The Israeli Chief Rabbinate is composed entirely of Orthodox rabbis. That is how it was created long before the state itself was created. From the very beginning until this day, they are recognized by the state as the official religious authority. Recognition of other denominations is therefore simply not in the cards. No amount of push back will change that. Nor should it change in my view.

Saying that the State of Israel rejects 90% of world Jewry is therefore a demonstrable lie. There is no other way to characterize that claim. Orthodoxy does not reject any Jew, no matter how far removed they may be from Judaism.

It has always been that way. Before there was denominationalism, there was only one Judaism. There was a spectrum of observance among us that ranged from the most devout and observant to the least devout and non observant. But everyone knew what Judaism was. Which is essentially what Orthodoxy is today (Only it wasn’t called Orthodoxy since there were no denominations.)

If a Jew was not observant everyone knew what that meant. Demonationalsim changed all that. Reform decided that observance is not necessary. Conservative Judaism redefined Halacha to fit the times. One could now choose to be a non observant Jew without any guilt.  Obviously this was unacceptable to Orthodoxy - the historic and default state of Judaism

Religion in Israel is controlled by the Chief Rabbinate. Whose membreship is entirely Orthodox as it always has been. It is based on the historical fact that Orthodoxy is what Judaism originally was. There should be no surprise whatsoever that heterodox movements will be not be accepted and that any back door attempt at recognition by the Israeli government will be fought.

What about the value of pluralism? Is that not a legitimate goal of a democracy? It is and I support it. But to me pluralism does not require a legitimization of the illegitimate by a body charged with determining what Judaism is - and what it is not.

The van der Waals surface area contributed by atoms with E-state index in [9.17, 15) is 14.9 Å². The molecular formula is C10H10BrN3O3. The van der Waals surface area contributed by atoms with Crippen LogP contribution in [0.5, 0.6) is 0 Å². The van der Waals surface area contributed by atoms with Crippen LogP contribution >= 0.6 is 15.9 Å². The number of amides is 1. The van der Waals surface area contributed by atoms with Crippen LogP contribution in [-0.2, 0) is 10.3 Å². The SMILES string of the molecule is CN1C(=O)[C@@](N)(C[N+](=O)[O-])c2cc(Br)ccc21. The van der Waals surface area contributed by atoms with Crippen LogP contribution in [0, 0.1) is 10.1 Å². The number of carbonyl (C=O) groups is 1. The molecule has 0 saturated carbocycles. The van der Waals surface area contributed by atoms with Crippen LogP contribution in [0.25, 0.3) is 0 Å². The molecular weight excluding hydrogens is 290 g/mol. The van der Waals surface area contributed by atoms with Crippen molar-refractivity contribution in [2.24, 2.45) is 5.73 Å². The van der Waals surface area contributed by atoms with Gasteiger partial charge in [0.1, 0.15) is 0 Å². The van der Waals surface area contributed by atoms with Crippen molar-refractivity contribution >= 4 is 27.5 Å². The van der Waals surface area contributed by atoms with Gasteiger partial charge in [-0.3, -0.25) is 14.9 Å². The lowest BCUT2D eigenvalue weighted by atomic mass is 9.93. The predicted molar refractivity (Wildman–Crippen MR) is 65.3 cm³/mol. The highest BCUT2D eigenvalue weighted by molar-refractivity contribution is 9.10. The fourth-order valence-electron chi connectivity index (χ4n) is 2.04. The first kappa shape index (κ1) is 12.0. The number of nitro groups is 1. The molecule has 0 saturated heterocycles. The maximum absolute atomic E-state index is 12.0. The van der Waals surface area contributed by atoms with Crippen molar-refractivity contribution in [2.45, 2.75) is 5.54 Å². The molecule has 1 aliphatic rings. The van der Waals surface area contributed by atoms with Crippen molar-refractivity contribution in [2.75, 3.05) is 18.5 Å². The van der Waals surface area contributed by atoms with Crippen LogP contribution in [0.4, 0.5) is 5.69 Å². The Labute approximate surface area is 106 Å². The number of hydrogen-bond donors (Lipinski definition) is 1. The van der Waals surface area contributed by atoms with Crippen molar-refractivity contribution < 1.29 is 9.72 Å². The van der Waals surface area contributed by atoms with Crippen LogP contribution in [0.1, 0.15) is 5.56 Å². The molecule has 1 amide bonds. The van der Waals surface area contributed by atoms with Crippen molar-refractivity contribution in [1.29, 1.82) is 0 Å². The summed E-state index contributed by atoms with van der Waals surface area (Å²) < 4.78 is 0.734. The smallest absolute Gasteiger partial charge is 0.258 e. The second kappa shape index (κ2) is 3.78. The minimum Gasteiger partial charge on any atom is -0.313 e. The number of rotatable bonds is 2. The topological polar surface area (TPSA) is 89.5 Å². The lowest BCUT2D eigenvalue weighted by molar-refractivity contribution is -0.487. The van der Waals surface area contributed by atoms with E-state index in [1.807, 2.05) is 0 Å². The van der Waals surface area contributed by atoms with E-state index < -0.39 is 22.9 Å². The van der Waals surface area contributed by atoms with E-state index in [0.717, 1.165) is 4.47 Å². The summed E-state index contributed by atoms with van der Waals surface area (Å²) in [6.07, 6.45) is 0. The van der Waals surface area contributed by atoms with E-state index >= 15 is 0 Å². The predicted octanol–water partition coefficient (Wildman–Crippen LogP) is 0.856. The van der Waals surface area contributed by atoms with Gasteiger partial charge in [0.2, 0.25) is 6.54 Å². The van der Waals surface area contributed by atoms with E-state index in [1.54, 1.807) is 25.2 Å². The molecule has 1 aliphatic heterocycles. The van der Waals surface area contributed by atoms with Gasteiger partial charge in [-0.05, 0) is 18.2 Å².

Pluralism in  a Jewish State means accepting every Jew as Jewish as defined a rabbinate that has fealty to Halacha - no matter to which denomination they belong – or even if they do not belong to any. Israel has never stopped any denomination from establishing a presence there and preaching their own gospel. That is pluralism. Forcing a religious body to recognize something to which they are ideologically opposed is not.

I just want to reiterate that I have nothing perusal against Conservative and Reform rabbis. I fully understand that their efforts are based on the principles of their denominations. 

They even share many values with Orthodoxy. Surely we can unite in common goals for the welfare of the entirety of the Jewish people. For example - lobbying congress to oppose Sunday blue laws is certainly something we can unite over. We can be close personal friends too. Friendship does not mean recognition. Rav Soloveitchik who was vehement in his opposition to heterodoxy had a very close relationship with a non Orthodox rabbi. As did the Serdei Aish before him - and more recently as did Rabbi Yosef Reinman (who is Charedi) had with a Reform rabbi.

I also strongly agree with Rabbi Mlotek’s criticsm of how some Jews on the extreme right have expressed their animosity to other – even Orthodox Jews - that do not meet up to their standards. But that does not add up to recognizing movements we consider illegitimate.  That would be a betrayal of our values. No one with any kind integrity would ever do something like that.

I would therefore ask that these rabbis  rethink how they criticize a rabbinate that is Orthodox and more importantly – to  stop distorting the truth.